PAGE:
Confidence has been gradually repaired, but not yet enough to make this spending a continuous process. Consumers still need to be persuaded they are getting a bargain. Therefore spending has come in sudden bursts during sales or special promotions by the retailers. But as soon as businesses try to push prices back to 'normal' the flow of spending completely dries up. This cat-and-mouse game between consumers and retailers results in mini-cycles that are extremely difficult to forecast or control.
Furthermore, the mini-cycles are increased in amplitude by the fact that retailers and manufacturers are trying to keep stocks as low as possible. This means that a sudden burst of demand flows quickly through to increased production, with no buffer from inventories. The mini-upswing therefore gathers momentum. But just as producers are beginning to feel confident enough to hold stocks, demand dries up and a mini-downswing starts.
If this is an accurate analysis of what is going on in the economy, there are some obvious consequences. First, it will be almost impossible to produce any serious upward pressure on inflation, since demand will dry up as soon as prices begin to rise. Second, it will be extremely difficult to set monetary policy with any long-term objectives in view. Instead, there will from time to time be intense political pressure to reduce base rates - from whatever level they have by then reached - each time a mini-downswing is in progress. This will rapidly be followed by fears that base rates have been cut too much.
Probably the right thing for the new Chancellor to do in these circumstances is to try his utmost to ignore relatively minor fluctuations in growth as they occur, and to set monetary policy according to his best guess of the needs of the economy in the longer run - rather as the chairman of the Federal Reserve has done so successfully in the US in the past year or two. Whether this will prove politically feasible, of course, depends on the length and extent of the mini-downswings - and on the nerve of Kenneth Clarke.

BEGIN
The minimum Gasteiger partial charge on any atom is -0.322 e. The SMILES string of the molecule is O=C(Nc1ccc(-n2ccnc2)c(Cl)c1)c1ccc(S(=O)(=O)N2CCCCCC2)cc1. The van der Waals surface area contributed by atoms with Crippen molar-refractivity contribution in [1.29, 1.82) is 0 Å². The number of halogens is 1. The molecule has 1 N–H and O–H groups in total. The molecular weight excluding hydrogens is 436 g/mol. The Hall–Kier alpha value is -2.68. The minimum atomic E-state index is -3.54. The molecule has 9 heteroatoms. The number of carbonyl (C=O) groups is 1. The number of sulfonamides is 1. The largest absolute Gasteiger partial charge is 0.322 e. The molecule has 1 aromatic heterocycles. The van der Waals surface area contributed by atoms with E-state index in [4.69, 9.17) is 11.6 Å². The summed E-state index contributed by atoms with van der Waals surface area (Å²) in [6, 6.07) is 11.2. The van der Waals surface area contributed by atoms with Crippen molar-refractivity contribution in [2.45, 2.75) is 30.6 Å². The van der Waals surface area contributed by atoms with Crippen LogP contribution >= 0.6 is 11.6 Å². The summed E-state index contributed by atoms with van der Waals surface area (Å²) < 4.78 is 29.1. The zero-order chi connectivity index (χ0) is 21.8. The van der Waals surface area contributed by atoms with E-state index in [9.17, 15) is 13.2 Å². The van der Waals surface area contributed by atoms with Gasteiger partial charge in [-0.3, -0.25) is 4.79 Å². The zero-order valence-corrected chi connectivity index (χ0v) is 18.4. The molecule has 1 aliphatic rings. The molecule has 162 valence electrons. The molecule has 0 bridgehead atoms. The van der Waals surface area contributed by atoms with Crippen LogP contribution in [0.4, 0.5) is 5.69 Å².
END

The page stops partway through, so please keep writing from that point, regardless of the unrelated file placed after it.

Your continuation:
But this raises the most difficult question of all - what actually is the right level of base rates for the long- term needs of the economy? In America, by common consent, this has proved to be around the 3 per cent mark, which the Fed has targeted for some time. But in Britain there is no such consensus.
A few economists continue to argue for base rates around 4 per cent - and I would tend to agree with them, though only in the context of a significant further tightening in budgetary policy. Others, some of them in the Treasury, see 6 per cent base rates as dangerously low, and probably incompatible with the inflation target of 1-4 per cent. These are issues on which Mr Clarke will need to ponder long and hard.
And there is one more complication, currently only minor though growing quite fast. More than half of all the new mortgages now being taken out in the UK are characterised by fixed interest rates, often of more than three years in duration. Within a couple of years, a large chunk of the house-owning population will in effect have declared themselves independent of short- term fluctuations in base rates, and will instead be influenced by longer- term changes in bond yields.
This will 'Europeanise' the British economy more efficiently than membership of the exchange rate mechanism ever did. And as base rates become less potent, it will leave tax changes as the main way of managing fluctuations in economic activity.